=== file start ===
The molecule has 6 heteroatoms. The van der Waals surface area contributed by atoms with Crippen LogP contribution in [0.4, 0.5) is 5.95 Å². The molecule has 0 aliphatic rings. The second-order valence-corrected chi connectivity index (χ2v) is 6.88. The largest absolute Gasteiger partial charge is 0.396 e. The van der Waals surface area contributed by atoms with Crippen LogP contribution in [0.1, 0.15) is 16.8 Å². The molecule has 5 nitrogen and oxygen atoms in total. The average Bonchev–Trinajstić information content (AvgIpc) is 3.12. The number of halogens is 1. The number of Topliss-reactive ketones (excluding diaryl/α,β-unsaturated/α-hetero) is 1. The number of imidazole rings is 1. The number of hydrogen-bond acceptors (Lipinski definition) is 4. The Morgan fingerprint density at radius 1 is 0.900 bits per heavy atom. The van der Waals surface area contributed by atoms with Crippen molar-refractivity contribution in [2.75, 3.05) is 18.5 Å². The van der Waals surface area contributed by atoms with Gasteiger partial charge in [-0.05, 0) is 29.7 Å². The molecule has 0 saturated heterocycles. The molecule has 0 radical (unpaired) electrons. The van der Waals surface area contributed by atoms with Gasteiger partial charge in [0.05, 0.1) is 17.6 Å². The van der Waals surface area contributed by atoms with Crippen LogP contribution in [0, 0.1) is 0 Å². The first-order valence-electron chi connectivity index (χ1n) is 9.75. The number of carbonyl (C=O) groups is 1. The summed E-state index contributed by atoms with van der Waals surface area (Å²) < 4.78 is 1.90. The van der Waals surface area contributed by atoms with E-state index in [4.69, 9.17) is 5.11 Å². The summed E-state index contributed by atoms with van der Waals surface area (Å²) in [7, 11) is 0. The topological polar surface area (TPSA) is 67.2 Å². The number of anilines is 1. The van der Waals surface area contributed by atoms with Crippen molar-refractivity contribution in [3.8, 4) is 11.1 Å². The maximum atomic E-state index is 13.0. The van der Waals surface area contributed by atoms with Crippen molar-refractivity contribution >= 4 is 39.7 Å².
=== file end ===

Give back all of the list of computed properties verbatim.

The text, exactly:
The molecule has 6 heteroatoms. The van der Waals surface area contributed by atoms with Crippen LogP contribution in [0.4, 0.5) is 5.95 Å². The molecule has 0 aliphatic rings. The second-order valence-corrected chi connectivity index (χ2v) is 6.88. The largest absolute Gasteiger partial charge is 0.396 e. The van der Waals surface area contributed by atoms with Crippen LogP contribution in [0.1, 0.15) is 16.8 Å². The molecule has 5 nitrogen and oxygen atoms in total. The average Bonchev–Trinajstić information content (AvgIpc) is 3.12. The number of halogens is 1. The number of Topliss-reactive ketones (excluding diaryl/α,β-unsaturated/α-hetero) is 1. The number of imidazole rings is 1. The number of hydrogen-bond acceptors (Lipinski definition) is 4. The Morgan fingerprint density at radius 1 is 0.900 bits per heavy atom. The van der Waals surface area contributed by atoms with Crippen molar-refractivity contribution in [2.75, 3.05) is 18.5 Å². The van der Waals surface area contributed by atoms with Gasteiger partial charge in [-0.05, 0) is 29.7 Å². The molecule has 0 saturated heterocycles. The molecule has 0 radical (unpaired) electrons. The van der Waals surface area contributed by atoms with Gasteiger partial charge in [0.05, 0.1) is 17.6 Å². The van der Waals surface area contributed by atoms with Crippen LogP contribution in [0, 0.1) is 0 Å². The first-order valence-electron chi connectivity index (χ1n) is 9.75. The number of carbonyl (C=O) groups is 1. The summed E-state index contributed by atoms with van der Waals surface area (Å²) < 4.78 is 1.90. The van der Waals surface area contributed by atoms with E-state index in [4.69, 9.17) is 5.11 Å². The summed E-state index contributed by atoms with van der Waals surface area (Å²) in [7, 11) is 0. The topological polar surface area (TPSA) is 67.2 Å². The number of anilines is 1. The van der Waals surface area contributed by atoms with Crippen molar-refractivity contribution in [3.8, 4) is 11.1 Å². The maximum atomic E-state index is 13.0. The van der Waals surface area contributed by atoms with Crippen molar-refractivity contribution >= 4 is 39.7 Å².